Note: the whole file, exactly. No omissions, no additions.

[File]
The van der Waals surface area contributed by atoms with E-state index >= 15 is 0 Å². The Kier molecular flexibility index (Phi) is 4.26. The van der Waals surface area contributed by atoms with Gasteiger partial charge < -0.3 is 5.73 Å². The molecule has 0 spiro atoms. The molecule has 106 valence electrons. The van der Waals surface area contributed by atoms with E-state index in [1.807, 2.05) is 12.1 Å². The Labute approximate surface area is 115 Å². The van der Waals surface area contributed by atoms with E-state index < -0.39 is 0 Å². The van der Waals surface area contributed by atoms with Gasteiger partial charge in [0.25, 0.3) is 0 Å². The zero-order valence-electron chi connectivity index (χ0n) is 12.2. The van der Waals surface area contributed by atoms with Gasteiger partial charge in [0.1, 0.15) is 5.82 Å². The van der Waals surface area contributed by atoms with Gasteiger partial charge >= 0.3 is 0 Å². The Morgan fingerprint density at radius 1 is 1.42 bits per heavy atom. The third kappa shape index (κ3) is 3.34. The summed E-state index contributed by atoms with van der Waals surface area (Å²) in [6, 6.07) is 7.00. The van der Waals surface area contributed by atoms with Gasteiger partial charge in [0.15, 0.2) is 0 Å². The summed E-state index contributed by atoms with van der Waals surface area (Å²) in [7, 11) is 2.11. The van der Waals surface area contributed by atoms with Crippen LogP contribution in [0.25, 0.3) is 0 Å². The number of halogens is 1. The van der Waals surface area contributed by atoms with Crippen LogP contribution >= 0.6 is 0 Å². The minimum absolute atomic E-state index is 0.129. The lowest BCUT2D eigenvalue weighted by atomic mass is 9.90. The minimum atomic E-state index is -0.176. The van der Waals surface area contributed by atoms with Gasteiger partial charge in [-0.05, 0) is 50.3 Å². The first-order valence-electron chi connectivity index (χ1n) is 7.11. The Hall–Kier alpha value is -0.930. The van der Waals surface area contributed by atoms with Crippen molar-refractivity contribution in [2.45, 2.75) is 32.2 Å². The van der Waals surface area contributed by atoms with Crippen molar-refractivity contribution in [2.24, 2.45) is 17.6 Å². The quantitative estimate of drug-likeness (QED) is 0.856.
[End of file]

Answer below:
The van der Waals surface area contributed by atoms with E-state index >= 15 is 0 Å². The Kier molecular flexibility index (Phi) is 4.26. The van der Waals surface area contributed by atoms with Gasteiger partial charge < -0.3 is 5.73 Å². The molecule has 0 spiro atoms. The molecule has 106 valence electrons. The van der Waals surface area contributed by atoms with E-state index in [1.807, 2.05) is 12.1 Å². The Labute approximate surface area is 115 Å². The van der Waals surface area contributed by atoms with E-state index < -0.39 is 0 Å². The van der Waals surface area contributed by atoms with Gasteiger partial charge in [0.25, 0.3) is 0 Å². The zero-order valence-electron chi connectivity index (χ0n) is 12.2. The van der Waals surface area contributed by atoms with Gasteiger partial charge in [0.1, 0.15) is 5.82 Å². The van der Waals surface area contributed by atoms with Gasteiger partial charge >= 0.3 is 0 Å². The Morgan fingerprint density at radius 1 is 1.42 bits per heavy atom. The third kappa shape index (κ3) is 3.34. The summed E-state index contributed by atoms with van der Waals surface area (Å²) in [6, 6.07) is 7.00. The van der Waals surface area contributed by atoms with Gasteiger partial charge in [0.15, 0.2) is 0 Å². The summed E-state index contributed by atoms with van der Waals surface area (Å²) in [7, 11) is 2.11. The van der Waals surface area contributed by atoms with Crippen LogP contribution in [0.25, 0.3) is 0 Å². The number of halogens is 1. The van der Waals surface area contributed by atoms with Crippen LogP contribution >= 0.6 is 0 Å². The minimum absolute atomic E-state index is 0.129. The lowest BCUT2D eigenvalue weighted by atomic mass is 9.90. The minimum atomic E-state index is -0.176. The van der Waals surface area contributed by atoms with Gasteiger partial charge in [-0.05, 0) is 50.3 Å². The first-order valence-electron chi connectivity index (χ1n) is 7.11. The Hall–Kier alpha value is -0.930. The van der Waals surface area contributed by atoms with Crippen molar-refractivity contribution in [2.45, 2.75) is 32.2 Å². The van der Waals surface area contributed by atoms with Crippen molar-refractivity contribution in [2.24, 2.45) is 17.6 Å². The quantitative estimate of drug-likeness (QED) is 0.856.